Everything that the Marquis, in his thinking, could reasonably expect to present to the King and the reaction to it that was to reasonably be expected was a certain amazement, connected with a degree of humiliation regarding the fact that his own high opinion of himself and his low opinion of human beings should at least suffer some exceptions: thus the inevitable embarrassment of a small mind confronted with a great mind. The effect of this might prove beneficial if it could only serve to shatter the preconceived notions of this man for one moment, if only this effect could make him feel that there existed cause and effect beyond his own realm of perception, of which he would not have dreamed. This single effect might reverberate in him for a long time and it might remain with him the longer the more it was without precedent.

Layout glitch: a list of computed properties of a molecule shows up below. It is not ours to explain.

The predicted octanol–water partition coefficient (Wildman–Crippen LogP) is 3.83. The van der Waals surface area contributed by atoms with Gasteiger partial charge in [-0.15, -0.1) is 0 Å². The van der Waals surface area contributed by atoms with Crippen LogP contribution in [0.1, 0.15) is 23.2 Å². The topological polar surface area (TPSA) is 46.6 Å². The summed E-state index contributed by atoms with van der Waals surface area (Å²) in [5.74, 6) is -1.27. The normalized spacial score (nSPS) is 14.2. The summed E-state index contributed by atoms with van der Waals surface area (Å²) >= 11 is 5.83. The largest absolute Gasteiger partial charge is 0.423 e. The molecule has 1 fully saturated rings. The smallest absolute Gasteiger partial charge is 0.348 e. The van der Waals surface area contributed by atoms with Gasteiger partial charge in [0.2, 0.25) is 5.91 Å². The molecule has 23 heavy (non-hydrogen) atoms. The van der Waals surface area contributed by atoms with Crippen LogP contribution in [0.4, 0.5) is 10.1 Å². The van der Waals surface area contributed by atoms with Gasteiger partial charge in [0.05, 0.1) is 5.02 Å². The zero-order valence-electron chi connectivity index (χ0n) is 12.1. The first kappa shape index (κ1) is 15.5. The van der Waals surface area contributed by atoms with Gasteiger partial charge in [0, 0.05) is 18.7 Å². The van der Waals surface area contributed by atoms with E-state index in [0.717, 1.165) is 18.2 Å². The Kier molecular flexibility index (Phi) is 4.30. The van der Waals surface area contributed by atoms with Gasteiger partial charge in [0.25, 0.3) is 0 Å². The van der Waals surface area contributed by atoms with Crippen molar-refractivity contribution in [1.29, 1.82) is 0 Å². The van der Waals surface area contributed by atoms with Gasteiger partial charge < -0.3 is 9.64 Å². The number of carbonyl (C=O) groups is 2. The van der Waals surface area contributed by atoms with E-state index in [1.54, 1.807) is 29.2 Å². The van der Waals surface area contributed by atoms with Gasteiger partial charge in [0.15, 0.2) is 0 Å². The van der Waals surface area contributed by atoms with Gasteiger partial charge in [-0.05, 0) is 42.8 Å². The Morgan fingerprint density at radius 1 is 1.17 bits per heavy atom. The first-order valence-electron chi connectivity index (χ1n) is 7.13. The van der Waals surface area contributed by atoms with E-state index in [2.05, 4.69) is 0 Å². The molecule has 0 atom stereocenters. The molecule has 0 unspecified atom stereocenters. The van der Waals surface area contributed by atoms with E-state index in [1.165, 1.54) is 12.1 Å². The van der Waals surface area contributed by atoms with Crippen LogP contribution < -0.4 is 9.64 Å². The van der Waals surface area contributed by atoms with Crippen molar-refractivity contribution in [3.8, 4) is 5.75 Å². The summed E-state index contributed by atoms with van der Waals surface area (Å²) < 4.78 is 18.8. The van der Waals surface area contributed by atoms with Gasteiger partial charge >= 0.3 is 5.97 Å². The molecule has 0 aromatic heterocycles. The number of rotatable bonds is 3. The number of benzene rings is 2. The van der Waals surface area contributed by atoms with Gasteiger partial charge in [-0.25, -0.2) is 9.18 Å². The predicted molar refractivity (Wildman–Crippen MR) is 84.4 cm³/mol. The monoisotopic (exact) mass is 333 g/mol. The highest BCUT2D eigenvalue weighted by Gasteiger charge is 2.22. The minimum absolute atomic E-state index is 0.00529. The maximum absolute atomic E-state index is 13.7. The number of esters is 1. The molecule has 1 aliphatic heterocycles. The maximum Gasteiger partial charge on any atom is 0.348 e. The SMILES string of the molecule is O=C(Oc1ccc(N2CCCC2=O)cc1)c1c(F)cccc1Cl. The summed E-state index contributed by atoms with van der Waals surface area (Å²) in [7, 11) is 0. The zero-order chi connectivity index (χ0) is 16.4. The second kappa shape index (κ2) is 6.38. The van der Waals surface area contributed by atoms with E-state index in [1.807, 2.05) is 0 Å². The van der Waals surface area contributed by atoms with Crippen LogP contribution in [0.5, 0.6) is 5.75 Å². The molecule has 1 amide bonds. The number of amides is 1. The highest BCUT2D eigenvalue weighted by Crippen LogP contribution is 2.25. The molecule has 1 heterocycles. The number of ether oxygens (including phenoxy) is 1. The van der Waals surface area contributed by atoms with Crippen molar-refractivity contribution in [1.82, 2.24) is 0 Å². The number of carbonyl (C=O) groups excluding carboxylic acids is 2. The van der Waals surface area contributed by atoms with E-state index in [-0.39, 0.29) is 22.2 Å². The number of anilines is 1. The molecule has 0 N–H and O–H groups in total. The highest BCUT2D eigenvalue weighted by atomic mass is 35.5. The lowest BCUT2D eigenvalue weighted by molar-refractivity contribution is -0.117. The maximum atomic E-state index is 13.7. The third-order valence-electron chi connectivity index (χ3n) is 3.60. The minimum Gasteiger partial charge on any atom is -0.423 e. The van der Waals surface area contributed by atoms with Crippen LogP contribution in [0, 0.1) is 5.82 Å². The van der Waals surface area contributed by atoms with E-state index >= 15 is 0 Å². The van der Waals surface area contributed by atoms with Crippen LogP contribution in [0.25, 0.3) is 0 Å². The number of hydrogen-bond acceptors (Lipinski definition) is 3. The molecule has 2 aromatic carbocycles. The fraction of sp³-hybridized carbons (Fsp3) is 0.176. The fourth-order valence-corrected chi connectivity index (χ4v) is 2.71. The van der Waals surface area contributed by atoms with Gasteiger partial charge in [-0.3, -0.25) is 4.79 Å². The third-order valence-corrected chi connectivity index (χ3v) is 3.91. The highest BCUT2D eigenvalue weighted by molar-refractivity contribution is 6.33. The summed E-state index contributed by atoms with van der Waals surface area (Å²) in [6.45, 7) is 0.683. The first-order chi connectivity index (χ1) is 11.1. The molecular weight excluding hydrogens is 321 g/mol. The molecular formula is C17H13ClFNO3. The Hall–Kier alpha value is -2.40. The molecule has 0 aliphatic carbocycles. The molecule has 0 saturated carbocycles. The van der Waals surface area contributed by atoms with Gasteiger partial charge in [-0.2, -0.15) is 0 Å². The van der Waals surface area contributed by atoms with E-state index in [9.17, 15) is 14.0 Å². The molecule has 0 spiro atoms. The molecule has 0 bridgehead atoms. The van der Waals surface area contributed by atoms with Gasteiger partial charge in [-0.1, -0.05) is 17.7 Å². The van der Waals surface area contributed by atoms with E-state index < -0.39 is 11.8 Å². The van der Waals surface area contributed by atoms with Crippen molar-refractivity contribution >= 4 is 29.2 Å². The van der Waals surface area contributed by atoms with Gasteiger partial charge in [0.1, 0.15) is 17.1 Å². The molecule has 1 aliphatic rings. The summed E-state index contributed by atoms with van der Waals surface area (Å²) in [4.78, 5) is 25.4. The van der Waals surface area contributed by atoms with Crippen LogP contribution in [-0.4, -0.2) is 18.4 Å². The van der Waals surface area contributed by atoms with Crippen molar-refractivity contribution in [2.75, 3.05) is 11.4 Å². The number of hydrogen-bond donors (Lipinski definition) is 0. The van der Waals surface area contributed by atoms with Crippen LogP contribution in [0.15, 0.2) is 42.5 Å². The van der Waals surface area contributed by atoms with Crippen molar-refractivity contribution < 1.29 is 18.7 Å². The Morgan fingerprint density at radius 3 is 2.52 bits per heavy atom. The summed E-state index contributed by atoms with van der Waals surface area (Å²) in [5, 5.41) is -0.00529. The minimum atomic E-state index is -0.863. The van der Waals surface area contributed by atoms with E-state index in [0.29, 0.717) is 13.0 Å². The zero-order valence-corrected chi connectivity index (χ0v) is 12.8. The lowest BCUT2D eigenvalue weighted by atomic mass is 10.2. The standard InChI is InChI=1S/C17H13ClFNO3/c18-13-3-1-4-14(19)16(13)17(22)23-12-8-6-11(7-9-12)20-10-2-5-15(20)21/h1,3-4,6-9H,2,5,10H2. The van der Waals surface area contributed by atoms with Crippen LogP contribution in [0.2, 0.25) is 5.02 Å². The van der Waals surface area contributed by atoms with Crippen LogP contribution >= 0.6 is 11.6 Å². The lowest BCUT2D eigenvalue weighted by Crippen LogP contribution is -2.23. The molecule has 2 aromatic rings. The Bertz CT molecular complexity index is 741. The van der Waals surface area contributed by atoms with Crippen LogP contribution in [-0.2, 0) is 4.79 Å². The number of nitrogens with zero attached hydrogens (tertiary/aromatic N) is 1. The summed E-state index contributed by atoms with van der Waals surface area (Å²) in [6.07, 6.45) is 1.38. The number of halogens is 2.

Posa, however, had judged the King's character too flatly, too superficially, or, if he had known him, he was not informed of his frame of mind in order to consider it, as well. This frame of mind was very advantageous to him and prepared a fertile soil for his speech that he could not reasonably have expected. This unexpected discovery gives his speech a lively fire, and to the drama it provides a completely new turn of events. Encouraged by his success that far surpassed his expectations, and inspired by some traces of humanity that surprise him in the King, he gets carried away for a moment to imagine that he can tie his ruling idea of Flanders' happiness, etc., directly to the King and to realize it directly through him. This prospect evokes a sense of passion in him that opens up his soul and reveals its deep motivations, all brain children of his imaginations, and brings to light all results of his deep thinking and renders clearly recognizable to what degree he is ruled by these ideals. Now, in his passionate state, all those motivations can be recognized that have, so far, set him in motion; at this point, he reacts like every enthusiast who becomes inspired by his ruling idea. He does not know any limitations; in the fire of his enthusiasm, he ennobles the King in his own mind; the King listens to him in astonishment and Posa forgets himself enough to set his hopes in him, about which he will blush in the first few quiet moments of reflection. He does not think of Carlos, anymore. What a detour to wait for him! The King offers him a closer and quicker solution. Why delay the arrival of mankind's happiness until his heir is ready?